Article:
But where it starts to get really interesting is when the various animals start showing up.

Warthog Encounters at Mole Motel

So warthogs. I can almost guarantee you are going to see warthogs on your safaris. They are… just around everywhere. In fact, you might see the warthogs going through the trash at the ranger station. You might see the warthog on the lawn in front of your hotel room. And I say that because that’s when this little interaction happened. I saw the warthog from inside the room and I went out to try and get some footage of it.

Oh, come here. I’m happy to say hi. I’m not going to chase you away.

Even if you encountered one close up, you really don’t have to worry about it. Don’t be stupid about it. Don’t pick on it. Don’t do things to agitate it. But the warthogs, because they interact up near the things, they get chased off a little. You know, hey, go away. Stop knocking over trash cans. And but you don’t have to worry about encountering a warthog. And actually, they’re really cool up close.

Baboons – The Criminals of Mole National Park

And then you have the baboons.

The baboons are cool and that they’re entertaining. And they too will go through the trash cans at the ranger station or anywhere they can.

But they will also, they will also come right up into the hotel area and do things like this. You could almost see him watching them and calculating, are they gonna chase me off or am I gonna get a chance to do this?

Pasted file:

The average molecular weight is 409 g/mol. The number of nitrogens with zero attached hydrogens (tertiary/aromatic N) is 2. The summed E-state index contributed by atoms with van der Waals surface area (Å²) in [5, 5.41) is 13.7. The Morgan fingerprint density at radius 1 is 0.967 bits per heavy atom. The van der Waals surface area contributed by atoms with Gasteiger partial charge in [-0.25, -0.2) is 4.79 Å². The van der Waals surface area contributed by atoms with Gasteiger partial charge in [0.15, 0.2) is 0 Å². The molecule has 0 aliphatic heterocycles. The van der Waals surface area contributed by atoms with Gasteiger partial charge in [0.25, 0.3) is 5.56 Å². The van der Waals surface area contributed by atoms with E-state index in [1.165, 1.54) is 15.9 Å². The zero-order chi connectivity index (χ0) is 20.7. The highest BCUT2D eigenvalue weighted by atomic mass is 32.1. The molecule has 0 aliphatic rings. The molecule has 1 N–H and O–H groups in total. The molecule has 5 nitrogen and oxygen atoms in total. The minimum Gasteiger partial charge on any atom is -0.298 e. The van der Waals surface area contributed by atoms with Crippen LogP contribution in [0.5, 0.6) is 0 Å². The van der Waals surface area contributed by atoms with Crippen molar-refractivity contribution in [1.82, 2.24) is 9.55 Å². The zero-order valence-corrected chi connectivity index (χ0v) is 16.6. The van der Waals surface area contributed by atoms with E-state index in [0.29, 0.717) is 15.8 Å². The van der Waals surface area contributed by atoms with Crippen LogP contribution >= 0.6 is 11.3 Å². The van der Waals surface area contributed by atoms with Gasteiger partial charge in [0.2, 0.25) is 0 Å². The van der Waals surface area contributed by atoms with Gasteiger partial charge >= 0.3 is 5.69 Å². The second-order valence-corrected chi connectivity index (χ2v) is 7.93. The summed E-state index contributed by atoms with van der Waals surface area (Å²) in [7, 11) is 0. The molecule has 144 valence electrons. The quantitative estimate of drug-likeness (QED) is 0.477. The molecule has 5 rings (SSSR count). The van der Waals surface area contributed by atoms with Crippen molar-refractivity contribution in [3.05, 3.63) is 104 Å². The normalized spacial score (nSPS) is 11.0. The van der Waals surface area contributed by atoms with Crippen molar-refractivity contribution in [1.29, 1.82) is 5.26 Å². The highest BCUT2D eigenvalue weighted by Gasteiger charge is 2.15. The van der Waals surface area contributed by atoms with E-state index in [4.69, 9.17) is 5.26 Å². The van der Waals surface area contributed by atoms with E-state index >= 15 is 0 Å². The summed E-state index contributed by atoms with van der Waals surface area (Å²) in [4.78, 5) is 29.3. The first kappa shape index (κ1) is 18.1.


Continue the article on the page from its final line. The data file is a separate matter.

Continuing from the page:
And the other thing that they always forget to tell you or they neglect to tell you, when you check in, they should be telling everyone this is you need to lock your doors, even if you are inside the room, because the baboons will come around and test the doorknobs.

I mean, I am not kidding. They will test the door locks. And if it’s unlocked, they will let themselves in and start looking for snacks.

That actually happened to us.

When I was out on the walking safari, this is in 2019, when I was out on the walking safari, Tim stayed asleep in the room because there was no way he could do the walking safari. He was mostly blind and there was no way he could do it.

So he’s sleeping and because I had the key, I hadn’t locked the door. And so a baboon came in, it was a female baboon. She came in and we had snacks, of course. You always have snacks when you travel, right? And she found some cookies.

She pulled the snack bag down. And then she had a pack of cookies and she had opened them like she had sliced it with her claw, her nail. And she must’ve just been sitting there eating them.

And at some point, someone figured out that she was in there and they came in and chased her out.

Tim woke up groggily and he thought like, someone from the cleaning crew was there and that they had their dog with them.